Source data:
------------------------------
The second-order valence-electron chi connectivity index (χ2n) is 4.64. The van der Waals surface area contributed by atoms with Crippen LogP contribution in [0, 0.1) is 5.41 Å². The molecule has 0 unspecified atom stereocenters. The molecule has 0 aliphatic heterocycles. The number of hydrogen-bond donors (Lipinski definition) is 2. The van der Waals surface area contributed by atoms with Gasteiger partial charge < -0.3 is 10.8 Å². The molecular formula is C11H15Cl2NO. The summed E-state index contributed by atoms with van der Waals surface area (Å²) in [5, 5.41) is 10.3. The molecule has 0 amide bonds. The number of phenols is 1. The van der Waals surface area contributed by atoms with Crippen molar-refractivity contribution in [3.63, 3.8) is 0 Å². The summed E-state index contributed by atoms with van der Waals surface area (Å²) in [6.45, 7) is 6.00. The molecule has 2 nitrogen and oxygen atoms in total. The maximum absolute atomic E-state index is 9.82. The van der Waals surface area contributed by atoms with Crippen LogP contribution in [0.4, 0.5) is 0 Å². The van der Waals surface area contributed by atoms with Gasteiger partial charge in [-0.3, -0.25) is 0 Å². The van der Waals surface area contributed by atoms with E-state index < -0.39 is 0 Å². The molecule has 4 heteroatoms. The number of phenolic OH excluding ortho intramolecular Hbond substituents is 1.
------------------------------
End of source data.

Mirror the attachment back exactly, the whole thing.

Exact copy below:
The second-order valence-electron chi connectivity index (χ2n) is 4.64. The van der Waals surface area contributed by atoms with Crippen LogP contribution in [0, 0.1) is 5.41 Å². The molecule has 0 unspecified atom stereocenters. The molecule has 0 aliphatic heterocycles. The number of hydrogen-bond donors (Lipinski definition) is 2. The van der Waals surface area contributed by atoms with Gasteiger partial charge < -0.3 is 10.8 Å². The molecular formula is C11H15Cl2NO. The summed E-state index contributed by atoms with van der Waals surface area (Å²) in [5, 5.41) is 10.3. The molecule has 0 amide bonds. The number of phenols is 1. The van der Waals surface area contributed by atoms with Crippen molar-refractivity contribution in [3.63, 3.8) is 0 Å². The summed E-state index contributed by atoms with van der Waals surface area (Å²) in [6.45, 7) is 6.00. The molecule has 2 nitrogen and oxygen atoms in total. The maximum absolute atomic E-state index is 9.82. The van der Waals surface area contributed by atoms with Crippen LogP contribution in [0.4, 0.5) is 0 Å². The van der Waals surface area contributed by atoms with Gasteiger partial charge in [-0.3, -0.25) is 0 Å². The van der Waals surface area contributed by atoms with E-state index < -0.39 is 0 Å². The molecule has 4 heteroatoms. The number of phenolic OH excluding ortho intramolecular Hbond substituents is 1.